The role of trees

Trees have often been referred to as the lungs of our planet. Along with reducing air temperature, preventing flooding and soil erosion and acting as a natural air filter, they are carbon stores retaining an average of 450 tonnes per hectare of tree planting over the period of 100 years1.

Planting trees can restore land degradation and reduce damage to the natural environment, demonstrating that it is vital to conduct woodland creation and natural regeneration. Alongside increasing the number of trees planted per year, it is also important to protect mature trees and forests in order to retain substantial existing carbon stores.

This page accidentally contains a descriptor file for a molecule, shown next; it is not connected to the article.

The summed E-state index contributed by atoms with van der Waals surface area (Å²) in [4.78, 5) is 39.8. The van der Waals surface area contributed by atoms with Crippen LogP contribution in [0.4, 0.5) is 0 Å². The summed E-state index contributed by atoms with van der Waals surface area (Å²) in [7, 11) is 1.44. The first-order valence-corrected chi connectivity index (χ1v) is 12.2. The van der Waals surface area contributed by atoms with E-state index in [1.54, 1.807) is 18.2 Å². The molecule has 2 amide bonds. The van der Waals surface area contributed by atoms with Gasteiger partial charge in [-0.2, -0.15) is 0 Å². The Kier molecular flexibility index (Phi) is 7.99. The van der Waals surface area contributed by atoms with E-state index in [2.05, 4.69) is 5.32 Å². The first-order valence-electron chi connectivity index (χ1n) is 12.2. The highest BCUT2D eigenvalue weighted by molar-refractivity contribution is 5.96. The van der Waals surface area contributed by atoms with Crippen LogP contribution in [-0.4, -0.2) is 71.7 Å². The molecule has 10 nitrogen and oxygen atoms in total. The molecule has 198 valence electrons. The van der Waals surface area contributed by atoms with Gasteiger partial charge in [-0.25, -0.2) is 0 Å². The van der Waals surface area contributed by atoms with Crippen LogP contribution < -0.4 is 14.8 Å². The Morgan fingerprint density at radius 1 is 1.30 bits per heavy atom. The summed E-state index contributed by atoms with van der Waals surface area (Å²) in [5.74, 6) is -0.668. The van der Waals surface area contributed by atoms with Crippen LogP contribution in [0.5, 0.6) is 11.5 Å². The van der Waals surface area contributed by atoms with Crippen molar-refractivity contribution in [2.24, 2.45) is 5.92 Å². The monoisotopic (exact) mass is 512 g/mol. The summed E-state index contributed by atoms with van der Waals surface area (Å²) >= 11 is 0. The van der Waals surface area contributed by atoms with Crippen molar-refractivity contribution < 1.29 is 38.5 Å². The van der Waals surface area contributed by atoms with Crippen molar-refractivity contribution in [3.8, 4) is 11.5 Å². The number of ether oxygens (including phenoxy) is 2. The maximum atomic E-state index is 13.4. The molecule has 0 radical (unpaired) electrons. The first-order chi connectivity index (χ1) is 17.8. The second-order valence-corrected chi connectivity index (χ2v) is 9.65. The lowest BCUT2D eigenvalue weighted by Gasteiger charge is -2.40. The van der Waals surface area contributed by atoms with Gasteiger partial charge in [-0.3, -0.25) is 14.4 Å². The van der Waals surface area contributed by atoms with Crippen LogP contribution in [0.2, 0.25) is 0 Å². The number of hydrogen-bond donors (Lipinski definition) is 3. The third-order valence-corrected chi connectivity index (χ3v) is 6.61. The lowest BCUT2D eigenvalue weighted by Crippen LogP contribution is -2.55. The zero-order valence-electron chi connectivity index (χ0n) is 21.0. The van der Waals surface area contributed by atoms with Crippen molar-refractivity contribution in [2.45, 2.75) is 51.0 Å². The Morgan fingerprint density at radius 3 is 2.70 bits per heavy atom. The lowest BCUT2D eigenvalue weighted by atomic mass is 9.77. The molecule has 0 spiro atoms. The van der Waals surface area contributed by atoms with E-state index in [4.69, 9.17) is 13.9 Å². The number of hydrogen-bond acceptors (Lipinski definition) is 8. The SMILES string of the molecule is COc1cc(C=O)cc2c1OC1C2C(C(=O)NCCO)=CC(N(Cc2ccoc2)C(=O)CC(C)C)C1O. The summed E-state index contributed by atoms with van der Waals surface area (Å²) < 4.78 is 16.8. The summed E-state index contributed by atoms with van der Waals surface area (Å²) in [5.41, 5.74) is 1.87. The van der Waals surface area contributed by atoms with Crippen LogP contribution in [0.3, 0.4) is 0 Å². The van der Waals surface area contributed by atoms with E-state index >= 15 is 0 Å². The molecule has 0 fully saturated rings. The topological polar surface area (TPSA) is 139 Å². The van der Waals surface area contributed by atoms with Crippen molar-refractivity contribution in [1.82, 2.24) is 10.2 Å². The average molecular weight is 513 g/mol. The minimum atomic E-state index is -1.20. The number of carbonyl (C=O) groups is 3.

The nature of trees

Woodland planting for the future

Tree planting should take into consideration natural capital – benefits such as biodiversity, carbon, soil and water quality, heritage, timber and landscape sensitivity. This is where the Forest Canopy Foundation differs from other organisations and charities. It combines all of these factors together to produce sustainable woodlands for the future.

A solid foundation brings opportunity

1. Forestry Commission England (2017). Creating new woodland: Woodland Carbon Code. Available from:  [accessed 10 June 2020].